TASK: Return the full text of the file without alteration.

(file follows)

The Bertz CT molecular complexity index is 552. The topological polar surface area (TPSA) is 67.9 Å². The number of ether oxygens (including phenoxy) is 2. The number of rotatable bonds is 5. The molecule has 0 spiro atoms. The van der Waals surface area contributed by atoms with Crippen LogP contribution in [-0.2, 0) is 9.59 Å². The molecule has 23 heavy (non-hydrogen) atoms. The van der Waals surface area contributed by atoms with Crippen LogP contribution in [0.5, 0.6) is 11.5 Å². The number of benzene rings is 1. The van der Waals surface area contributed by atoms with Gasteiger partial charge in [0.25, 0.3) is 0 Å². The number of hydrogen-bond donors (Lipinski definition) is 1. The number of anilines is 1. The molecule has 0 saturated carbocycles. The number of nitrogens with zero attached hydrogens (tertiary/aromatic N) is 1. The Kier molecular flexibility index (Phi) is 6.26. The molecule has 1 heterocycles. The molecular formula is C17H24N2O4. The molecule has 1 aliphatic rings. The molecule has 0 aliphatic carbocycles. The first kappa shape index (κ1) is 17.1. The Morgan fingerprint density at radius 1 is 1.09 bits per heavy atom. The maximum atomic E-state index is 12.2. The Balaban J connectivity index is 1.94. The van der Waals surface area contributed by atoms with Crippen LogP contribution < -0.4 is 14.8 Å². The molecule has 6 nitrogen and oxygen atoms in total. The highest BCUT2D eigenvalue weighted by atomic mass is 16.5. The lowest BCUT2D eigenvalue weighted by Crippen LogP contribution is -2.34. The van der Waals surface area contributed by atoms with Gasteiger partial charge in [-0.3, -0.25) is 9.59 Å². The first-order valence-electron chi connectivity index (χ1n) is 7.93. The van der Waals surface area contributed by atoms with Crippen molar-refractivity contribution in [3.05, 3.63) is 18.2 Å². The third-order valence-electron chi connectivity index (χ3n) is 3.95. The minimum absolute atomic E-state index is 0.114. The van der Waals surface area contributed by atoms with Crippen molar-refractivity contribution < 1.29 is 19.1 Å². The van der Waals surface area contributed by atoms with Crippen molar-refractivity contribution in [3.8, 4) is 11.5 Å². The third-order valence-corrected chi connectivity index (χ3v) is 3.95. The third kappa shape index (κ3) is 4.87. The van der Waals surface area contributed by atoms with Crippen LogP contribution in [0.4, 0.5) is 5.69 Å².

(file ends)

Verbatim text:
The Bertz CT molecular complexity index is 552. The topological polar surface area (TPSA) is 67.9 Å². The number of ether oxygens (including phenoxy) is 2. The number of rotatable bonds is 5. The molecule has 0 spiro atoms. The van der Waals surface area contributed by atoms with Crippen LogP contribution in [-0.2, 0) is 9.59 Å². The molecule has 23 heavy (non-hydrogen) atoms. The van der Waals surface area contributed by atoms with Crippen LogP contribution in [0.5, 0.6) is 11.5 Å². The number of benzene rings is 1. The van der Waals surface area contributed by atoms with Gasteiger partial charge in [0.25, 0.3) is 0 Å². The number of hydrogen-bond donors (Lipinski definition) is 1. The number of anilines is 1. The molecule has 0 saturated carbocycles. The number of nitrogens with zero attached hydrogens (tertiary/aromatic N) is 1. The Kier molecular flexibility index (Phi) is 6.26. The molecule has 1 heterocycles. The molecular formula is C17H24N2O4. The molecule has 1 aliphatic rings. The molecule has 0 aliphatic carbocycles. The first kappa shape index (κ1) is 17.1. The Morgan fingerprint density at radius 1 is 1.09 bits per heavy atom. The maximum atomic E-state index is 12.2. The Balaban J connectivity index is 1.94. The van der Waals surface area contributed by atoms with Crippen LogP contribution < -0.4 is 14.8 Å². The molecule has 6 nitrogen and oxygen atoms in total. The highest BCUT2D eigenvalue weighted by atomic mass is 16.5. The lowest BCUT2D eigenvalue weighted by Crippen LogP contribution is -2.34. The van der Waals surface area contributed by atoms with Gasteiger partial charge in [-0.3, -0.25) is 9.59 Å². The first-order valence-electron chi connectivity index (χ1n) is 7.93. The van der Waals surface area contributed by atoms with Crippen molar-refractivity contribution in [3.05, 3.63) is 18.2 Å². The third-order valence-electron chi connectivity index (χ3n) is 3.95. The minimum absolute atomic E-state index is 0.114. The van der Waals surface area contributed by atoms with Crippen molar-refractivity contribution < 1.29 is 19.1 Å². The van der Waals surface area contributed by atoms with Crippen molar-refractivity contribution in [3.8, 4) is 11.5 Å². The third-order valence-corrected chi connectivity index (χ3v) is 3.95. The third kappa shape index (κ3) is 4.87. The van der Waals surface area contributed by atoms with Crippen LogP contribution in [0.4, 0.5) is 5.69 Å².